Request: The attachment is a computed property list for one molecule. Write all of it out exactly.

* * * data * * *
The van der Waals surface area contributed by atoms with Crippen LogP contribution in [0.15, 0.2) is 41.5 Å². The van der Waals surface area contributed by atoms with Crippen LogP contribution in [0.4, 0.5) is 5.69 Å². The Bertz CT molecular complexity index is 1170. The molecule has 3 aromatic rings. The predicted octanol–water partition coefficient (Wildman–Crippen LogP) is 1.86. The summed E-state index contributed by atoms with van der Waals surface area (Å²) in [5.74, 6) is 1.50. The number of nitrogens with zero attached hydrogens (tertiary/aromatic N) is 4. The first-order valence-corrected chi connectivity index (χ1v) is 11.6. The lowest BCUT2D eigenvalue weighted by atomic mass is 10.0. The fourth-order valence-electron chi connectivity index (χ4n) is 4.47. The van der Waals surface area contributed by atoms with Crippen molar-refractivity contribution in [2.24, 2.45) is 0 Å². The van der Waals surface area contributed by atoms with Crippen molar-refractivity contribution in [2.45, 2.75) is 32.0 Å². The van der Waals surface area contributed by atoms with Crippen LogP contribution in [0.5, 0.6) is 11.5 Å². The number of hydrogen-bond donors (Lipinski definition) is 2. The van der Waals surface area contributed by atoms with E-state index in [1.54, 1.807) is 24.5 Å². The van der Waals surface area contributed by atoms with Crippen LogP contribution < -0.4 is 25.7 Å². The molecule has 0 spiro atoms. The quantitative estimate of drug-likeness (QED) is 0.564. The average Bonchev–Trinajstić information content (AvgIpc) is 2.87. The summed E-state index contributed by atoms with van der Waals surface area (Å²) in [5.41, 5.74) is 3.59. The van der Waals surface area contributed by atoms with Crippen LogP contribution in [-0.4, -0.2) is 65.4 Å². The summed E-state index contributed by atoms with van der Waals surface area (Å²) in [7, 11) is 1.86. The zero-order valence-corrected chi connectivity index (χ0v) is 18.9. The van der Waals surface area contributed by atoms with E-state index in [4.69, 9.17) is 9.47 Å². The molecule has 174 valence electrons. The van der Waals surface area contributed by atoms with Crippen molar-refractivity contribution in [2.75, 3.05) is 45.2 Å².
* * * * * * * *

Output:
The van der Waals surface area contributed by atoms with Crippen LogP contribution in [0.15, 0.2) is 41.5 Å². The van der Waals surface area contributed by atoms with Crippen LogP contribution in [0.4, 0.5) is 5.69 Å². The Bertz CT molecular complexity index is 1170. The molecule has 3 aromatic rings. The predicted octanol–water partition coefficient (Wildman–Crippen LogP) is 1.86. The summed E-state index contributed by atoms with van der Waals surface area (Å²) in [5.74, 6) is 1.50. The number of nitrogens with zero attached hydrogens (tertiary/aromatic N) is 4. The first-order valence-corrected chi connectivity index (χ1v) is 11.6. The lowest BCUT2D eigenvalue weighted by atomic mass is 10.0. The fourth-order valence-electron chi connectivity index (χ4n) is 4.47. The van der Waals surface area contributed by atoms with Crippen molar-refractivity contribution in [2.24, 2.45) is 0 Å². The van der Waals surface area contributed by atoms with Crippen molar-refractivity contribution in [2.45, 2.75) is 32.0 Å². The van der Waals surface area contributed by atoms with Crippen LogP contribution in [0.5, 0.6) is 11.5 Å². The number of hydrogen-bond donors (Lipinski definition) is 2. The van der Waals surface area contributed by atoms with E-state index in [1.54, 1.807) is 24.5 Å². The van der Waals surface area contributed by atoms with Crippen LogP contribution < -0.4 is 25.7 Å². The molecule has 0 spiro atoms. The quantitative estimate of drug-likeness (QED) is 0.564. The average Bonchev–Trinajstić information content (AvgIpc) is 2.87. The summed E-state index contributed by atoms with van der Waals surface area (Å²) in [5.41, 5.74) is 3.59. The van der Waals surface area contributed by atoms with Crippen LogP contribution in [-0.4, -0.2) is 65.4 Å². The summed E-state index contributed by atoms with van der Waals surface area (Å²) in [7, 11) is 1.86. The zero-order valence-corrected chi connectivity index (χ0v) is 18.9. The van der Waals surface area contributed by atoms with E-state index in [4.69, 9.17) is 9.47 Å². The molecule has 174 valence electrons. The van der Waals surface area contributed by atoms with Crippen molar-refractivity contribution in [2.75, 3.05) is 45.2 Å².